A new study has warned that up to 2.2 billion people in India’s Indus Valley and Pakistan could be exposed to extreme heat beyond human tolerance by the end of the century. The findings warned that warming of the planet beyond 1.5 degrees Celsius (C) above preindustrial levels will have a devastating effect on human health across the planet.
The study, published in Proceedings of the National Academy of Sciences, revealed that if global temperatures rise by 1°C or more than the current levels then every year, billions of people will experience extreme heat and humidity wherein they won’t be able to naturally cool themselves, a press statement explains.
After a certain level of heat and humidity, humans begin to experience heat-related health problems such as heat strokes or heart attacks.
In 2015, 196 nations signed the Paris Agreement to limit worldwide temperature increases to 1.5°C above pre-industrial levels. The interdisciplinary research team modelled global temperature increases ranging between 1.5°C and 4°C — considered the worst-case scenario where warming would begin to accelerate — to identify regions where warming would lead to heat and humidity levels that exceed human limits, the statement explains.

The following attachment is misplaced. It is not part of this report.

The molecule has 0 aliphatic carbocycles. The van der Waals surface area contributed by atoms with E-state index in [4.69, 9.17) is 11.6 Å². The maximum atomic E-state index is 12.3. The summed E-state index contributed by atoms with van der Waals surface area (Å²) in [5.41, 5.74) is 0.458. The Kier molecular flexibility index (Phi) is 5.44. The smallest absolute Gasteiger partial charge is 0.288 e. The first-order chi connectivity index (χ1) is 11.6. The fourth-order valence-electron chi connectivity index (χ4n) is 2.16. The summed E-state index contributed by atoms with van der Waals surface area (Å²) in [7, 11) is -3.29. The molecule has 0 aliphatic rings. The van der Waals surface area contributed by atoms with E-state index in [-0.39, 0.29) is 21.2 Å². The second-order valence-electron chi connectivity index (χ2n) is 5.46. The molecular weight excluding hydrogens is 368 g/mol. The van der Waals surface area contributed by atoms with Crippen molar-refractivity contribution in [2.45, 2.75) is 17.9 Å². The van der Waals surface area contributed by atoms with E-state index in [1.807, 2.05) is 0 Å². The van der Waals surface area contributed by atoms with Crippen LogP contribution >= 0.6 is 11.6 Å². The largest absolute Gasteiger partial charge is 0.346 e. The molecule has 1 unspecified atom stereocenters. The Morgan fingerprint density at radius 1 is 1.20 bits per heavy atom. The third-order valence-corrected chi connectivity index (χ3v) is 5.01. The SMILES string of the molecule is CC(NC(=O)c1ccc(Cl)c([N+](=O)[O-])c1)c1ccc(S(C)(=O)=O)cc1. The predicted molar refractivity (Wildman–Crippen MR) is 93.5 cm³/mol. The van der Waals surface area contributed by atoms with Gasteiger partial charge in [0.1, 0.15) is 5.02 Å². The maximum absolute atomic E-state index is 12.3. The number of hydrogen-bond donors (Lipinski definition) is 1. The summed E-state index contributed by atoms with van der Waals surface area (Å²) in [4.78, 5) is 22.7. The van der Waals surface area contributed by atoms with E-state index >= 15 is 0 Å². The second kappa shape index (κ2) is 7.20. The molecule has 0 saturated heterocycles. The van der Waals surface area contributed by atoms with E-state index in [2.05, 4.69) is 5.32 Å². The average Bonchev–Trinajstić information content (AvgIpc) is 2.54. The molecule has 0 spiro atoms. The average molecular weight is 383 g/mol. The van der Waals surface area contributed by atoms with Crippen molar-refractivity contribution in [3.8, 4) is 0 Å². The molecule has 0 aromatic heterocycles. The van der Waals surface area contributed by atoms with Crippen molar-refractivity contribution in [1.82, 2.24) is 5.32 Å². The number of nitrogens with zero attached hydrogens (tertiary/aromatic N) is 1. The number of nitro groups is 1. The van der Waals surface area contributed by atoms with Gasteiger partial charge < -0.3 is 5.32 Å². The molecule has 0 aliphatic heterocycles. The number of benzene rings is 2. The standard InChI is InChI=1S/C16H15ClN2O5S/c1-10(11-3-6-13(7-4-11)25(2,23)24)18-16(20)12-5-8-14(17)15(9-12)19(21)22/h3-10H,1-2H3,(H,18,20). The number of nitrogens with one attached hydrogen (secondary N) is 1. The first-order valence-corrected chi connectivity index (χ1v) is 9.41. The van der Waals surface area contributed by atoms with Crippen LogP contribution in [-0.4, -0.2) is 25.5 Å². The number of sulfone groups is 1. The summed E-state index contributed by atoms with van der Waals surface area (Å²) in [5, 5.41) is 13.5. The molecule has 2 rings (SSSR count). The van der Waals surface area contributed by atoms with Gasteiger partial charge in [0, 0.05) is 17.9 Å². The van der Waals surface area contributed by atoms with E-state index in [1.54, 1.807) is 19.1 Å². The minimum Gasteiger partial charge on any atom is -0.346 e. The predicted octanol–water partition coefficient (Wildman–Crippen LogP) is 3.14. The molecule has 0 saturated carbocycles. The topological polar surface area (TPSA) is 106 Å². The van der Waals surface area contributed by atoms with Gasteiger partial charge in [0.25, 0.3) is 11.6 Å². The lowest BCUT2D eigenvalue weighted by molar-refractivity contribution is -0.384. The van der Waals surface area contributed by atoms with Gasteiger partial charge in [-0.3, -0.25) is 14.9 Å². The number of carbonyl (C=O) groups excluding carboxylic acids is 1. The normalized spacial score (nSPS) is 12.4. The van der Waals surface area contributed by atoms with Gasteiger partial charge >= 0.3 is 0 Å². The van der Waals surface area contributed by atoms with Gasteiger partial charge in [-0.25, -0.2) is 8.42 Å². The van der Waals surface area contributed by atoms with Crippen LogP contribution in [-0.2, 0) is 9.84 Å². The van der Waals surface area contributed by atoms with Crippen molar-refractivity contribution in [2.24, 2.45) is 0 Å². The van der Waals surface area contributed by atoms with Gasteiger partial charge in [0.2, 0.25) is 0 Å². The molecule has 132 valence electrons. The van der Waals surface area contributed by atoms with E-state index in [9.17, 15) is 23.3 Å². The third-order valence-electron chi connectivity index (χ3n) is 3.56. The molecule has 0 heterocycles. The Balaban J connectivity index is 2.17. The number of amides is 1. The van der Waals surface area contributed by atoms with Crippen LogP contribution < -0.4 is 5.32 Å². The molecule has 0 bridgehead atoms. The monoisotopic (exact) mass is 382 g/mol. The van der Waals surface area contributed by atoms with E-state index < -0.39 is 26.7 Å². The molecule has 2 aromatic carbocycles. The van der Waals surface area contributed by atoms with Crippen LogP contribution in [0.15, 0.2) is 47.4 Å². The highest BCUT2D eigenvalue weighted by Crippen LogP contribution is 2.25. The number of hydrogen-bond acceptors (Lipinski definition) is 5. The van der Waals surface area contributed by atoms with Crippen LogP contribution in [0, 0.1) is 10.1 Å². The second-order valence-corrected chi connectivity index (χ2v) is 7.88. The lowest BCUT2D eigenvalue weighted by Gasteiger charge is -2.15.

“To understand how complex, real-world problems like climate change will affect human health, you need expertise both about the planet and the human body,” co-author W. Larry Kenney said in the statement.
The findings indicate that if global temperatures increase by 2°C above pre-industrial levels, the 2.2 billion residents of Pakistan and India’s Indus River Valley, one billion people living in eastern China and the 800 million residents of sub-Saharan Africa will annually experience several hours of heat that are beyond human tolerance.
The regions would mainly experience high-humidity heatwaves. Heatwaves with higher humidity can be more harmful as the air is unable to absorb excess moisture, limiting sweat evaporation from human bodies. According to the press statement, if the warming continues to 3°C above pre-industrial levels, then the heat and humidity levels will affect the Eastern Seaboard and the middle of the United States — from Florida to New York and from Houston to Chicago. South America and Australia would also experience extreme heat.
As the atmosphere gets warmer, people sweat, and more blood is pumped to their skin to maintain their temperatures but at certain levels, these adjustments are not sufficient, and body core temperature begins to rise. If there is no way to cool down, then this can lead to exhaustion,
To stop temperatures from increasing, researchers suggest that it’s crucial to reduce the emission of greenhouse gases, especially the carbon dioxide emitted by burning fossil fuels. If these changes are not made, middle-income and low-income countries will suffer the most, they added.